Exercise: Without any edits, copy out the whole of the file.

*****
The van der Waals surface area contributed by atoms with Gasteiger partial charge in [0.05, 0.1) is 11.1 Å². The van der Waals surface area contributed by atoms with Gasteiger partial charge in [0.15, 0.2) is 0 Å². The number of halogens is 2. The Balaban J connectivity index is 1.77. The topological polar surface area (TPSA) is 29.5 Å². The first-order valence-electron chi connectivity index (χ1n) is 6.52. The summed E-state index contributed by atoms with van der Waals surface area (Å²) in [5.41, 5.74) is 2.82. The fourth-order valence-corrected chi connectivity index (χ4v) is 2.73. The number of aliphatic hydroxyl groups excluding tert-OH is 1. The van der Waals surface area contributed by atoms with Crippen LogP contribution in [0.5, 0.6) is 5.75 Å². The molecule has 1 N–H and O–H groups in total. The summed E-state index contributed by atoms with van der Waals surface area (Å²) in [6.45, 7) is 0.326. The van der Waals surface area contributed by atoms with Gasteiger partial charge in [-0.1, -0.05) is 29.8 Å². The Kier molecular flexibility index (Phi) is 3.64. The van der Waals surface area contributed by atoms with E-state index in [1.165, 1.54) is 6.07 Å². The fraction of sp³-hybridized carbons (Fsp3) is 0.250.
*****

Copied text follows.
The van der Waals surface area contributed by atoms with Gasteiger partial charge in [0.05, 0.1) is 11.1 Å². The van der Waals surface area contributed by atoms with Gasteiger partial charge in [0.15, 0.2) is 0 Å². The number of halogens is 2. The Balaban J connectivity index is 1.77. The topological polar surface area (TPSA) is 29.5 Å². The first-order valence-electron chi connectivity index (χ1n) is 6.52. The summed E-state index contributed by atoms with van der Waals surface area (Å²) in [5.41, 5.74) is 2.82. The fourth-order valence-corrected chi connectivity index (χ4v) is 2.73. The number of aliphatic hydroxyl groups excluding tert-OH is 1. The van der Waals surface area contributed by atoms with Crippen LogP contribution in [0.5, 0.6) is 5.75 Å². The molecule has 1 N–H and O–H groups in total. The summed E-state index contributed by atoms with van der Waals surface area (Å²) in [6.45, 7) is 0.326. The van der Waals surface area contributed by atoms with Gasteiger partial charge in [-0.1, -0.05) is 29.8 Å². The Kier molecular flexibility index (Phi) is 3.64. The van der Waals surface area contributed by atoms with E-state index in [1.165, 1.54) is 6.07 Å². The fraction of sp³-hybridized carbons (Fsp3) is 0.250.